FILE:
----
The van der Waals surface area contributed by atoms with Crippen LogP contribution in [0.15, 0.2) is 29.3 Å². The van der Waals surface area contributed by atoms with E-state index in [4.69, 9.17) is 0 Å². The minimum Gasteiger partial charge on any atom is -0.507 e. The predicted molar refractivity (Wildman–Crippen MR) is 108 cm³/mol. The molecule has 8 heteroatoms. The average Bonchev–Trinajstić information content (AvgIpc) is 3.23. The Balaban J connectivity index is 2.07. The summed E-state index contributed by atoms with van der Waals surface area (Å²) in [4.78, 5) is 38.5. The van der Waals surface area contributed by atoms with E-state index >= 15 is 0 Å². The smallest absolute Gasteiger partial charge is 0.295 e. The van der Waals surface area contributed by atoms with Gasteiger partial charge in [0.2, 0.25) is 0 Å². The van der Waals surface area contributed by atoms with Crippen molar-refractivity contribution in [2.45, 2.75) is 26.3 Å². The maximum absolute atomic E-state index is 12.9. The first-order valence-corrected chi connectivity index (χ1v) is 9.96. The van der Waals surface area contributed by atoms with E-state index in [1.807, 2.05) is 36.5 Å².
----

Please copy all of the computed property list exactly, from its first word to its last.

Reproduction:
The van der Waals surface area contributed by atoms with Crippen LogP contribution in [0.15, 0.2) is 29.3 Å². The van der Waals surface area contributed by atoms with E-state index in [4.69, 9.17) is 0 Å². The minimum Gasteiger partial charge on any atom is -0.507 e. The predicted molar refractivity (Wildman–Crippen MR) is 108 cm³/mol. The molecule has 8 heteroatoms. The average Bonchev–Trinajstić information content (AvgIpc) is 3.23. The Balaban J connectivity index is 2.07. The summed E-state index contributed by atoms with van der Waals surface area (Å²) in [4.78, 5) is 38.5. The van der Waals surface area contributed by atoms with E-state index >= 15 is 0 Å². The smallest absolute Gasteiger partial charge is 0.295 e. The van der Waals surface area contributed by atoms with Gasteiger partial charge in [0.2, 0.25) is 0 Å². The van der Waals surface area contributed by atoms with Crippen molar-refractivity contribution in [2.45, 2.75) is 26.3 Å². The maximum absolute atomic E-state index is 12.9. The first-order valence-corrected chi connectivity index (χ1v) is 9.96. The van der Waals surface area contributed by atoms with E-state index in [1.807, 2.05) is 36.5 Å².